Hazon Educational Library: Jewish Ritual
From the Jewish Climate Network: We are asking our community to place an ice block beside the Seder plate and open up a conversation about climate change this year, while linking it to the fundamental themes of Pesach. The ice block represents the rapidly melting ice caps and sheets throughout the world caused by human activity. As the ice block shvitzes on our Seder table, we are reminded that time isrunning out for action. It becomes a physical prompt to ask questions, much like the other Seder table objects prompt questions. To support these questions the JCN has created a printable Ice Block Challenge guide that can be incorporated into Seder night.
The Hazon Tu B’Shvat Haggadah offer thoughts and ideas to help you celebrate Tu B’Shvat in your home or community. The texts, questions, activities, and suggestions can serve as guides for viewing Tu B’Shvat through fresh eyes and recontextualizing traditions.
This Guide is designed to be an interesting educational resource and discussion stimulator as well as a practical set of tips and tools for you to adopt. The goal is for you to more closely align your Shabbat practices with your sustainability and Jewish values.
A Sukkot resource packet with everything you need to shake sustainable, local lulavim. Filled with relevant educational materials, practical shaking and assembly instructions, and accessible spiritual and environmental insights. Created for the Metro Detroit community.
Category: Environmental Justice, Hazon Publications, Jewish Agricultural Traditions, Jewish Ritual, Nature and Outdoors, Nature Exploration, Sukkot
Betzalel's Workshop involves creating and working with ritual objects from local, organic, ethically sourced, and recycled materials, participants will learn both the centrality of environmental responsibility to Jewish life, as well as a sense of ownership and pride over their participation in Jewish ritual. We feel that, by creating the basic object of a ritual, with all its flaws, character, and uniqueness, children are drawn closer to ritual. By creating an alternative to mass-produced, store-bought Judaica, we create an avenue towards creative, participatory Judaism.
Instead of buying stamps made of plastic or styrofoam, use the unique and natural patterns found in nature to create beautiful art to send to friends and family. If this activity is being run in close proximity to a Jewish holiday, postcards can be framed specifically for these occasions. For example, use oranges, apricots and figs around Tu B'Shvat, use apples for Rosh HaShanah, and use a lulav and etrog after Sukkot.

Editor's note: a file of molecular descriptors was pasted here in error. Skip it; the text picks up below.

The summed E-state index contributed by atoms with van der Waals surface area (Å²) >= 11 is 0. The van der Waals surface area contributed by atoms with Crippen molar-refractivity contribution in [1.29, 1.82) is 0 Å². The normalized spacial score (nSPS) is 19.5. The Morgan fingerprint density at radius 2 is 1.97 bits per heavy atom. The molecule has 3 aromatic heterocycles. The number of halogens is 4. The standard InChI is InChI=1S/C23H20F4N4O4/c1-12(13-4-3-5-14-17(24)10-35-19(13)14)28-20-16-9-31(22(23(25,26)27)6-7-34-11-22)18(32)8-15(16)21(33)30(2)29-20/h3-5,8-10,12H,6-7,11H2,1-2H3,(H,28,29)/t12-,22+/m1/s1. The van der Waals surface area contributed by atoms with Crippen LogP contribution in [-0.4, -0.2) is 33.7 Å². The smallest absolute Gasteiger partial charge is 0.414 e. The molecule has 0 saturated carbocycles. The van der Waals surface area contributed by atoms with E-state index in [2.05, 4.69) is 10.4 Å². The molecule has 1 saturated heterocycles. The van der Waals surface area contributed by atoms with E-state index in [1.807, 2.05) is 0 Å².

Developing ritual objects can bring a depth of meaning into our lives. Create your own blended Havdalah spices to bring home in its own sachet. Learn about different herbs and spices and how they connect to the world around us!
The Greening Chanukah Guide offers an overview of Chanukah through the lens of sustainability. Find tips and tricks for greening your holiday and learn more about the environmental implications of oil production to help create a healthier and more sustainable world for all!
JIFA and Hazon
As you prepare for the Passover seder this year, consider using these four questions to help inform your own conscious food choices, and to enhance your discussions with family and friends during the holiday.
by Sarah Julia Seldin
Jewish Farmer Network
This program leads a discussion through text of the significance of joy to Sukkot and how Jewish tradition teaches us to inhabit that joy through generosity and hospitality.
by Liana Rothman
Three-fold workshop, which involves delving into the history of dairy on Hanukkah, making cheese and butter, and a discussion about the dairy industry and striving towards greater ethical consumption under capitalism, under the lens of our environmental crisis.
by Noah Weinberg
This program is a snappy rotational way for lots of young people to experience the farm.
Age(s): Middle School
by Jessica Wolfe
Students will learn how the Jewish holidays relate to the water cycle. We will look at the water cycle of North East United States & Israel to compare and contrast the differences between the water cycles in each region and the holidays that occur during those times.
Age(s): Middle School
by Aliza Heeren
Eden Village Camp
In this program, participants explore the intention of Shabbat and the traditional and modern meaning and purpose of lighting Shabbat candles. Participants learn about the value of making Jewish ritual objects by hand, and get a small taste of the exciting world of bees!
by Chelsea Taxman
Eden Village Camp
Allow intuition to guide you. Explore what resonates for you. Leave behind what does not resonate. Ultimately, the oracle cards are you ? your connection, intuition and interpretation.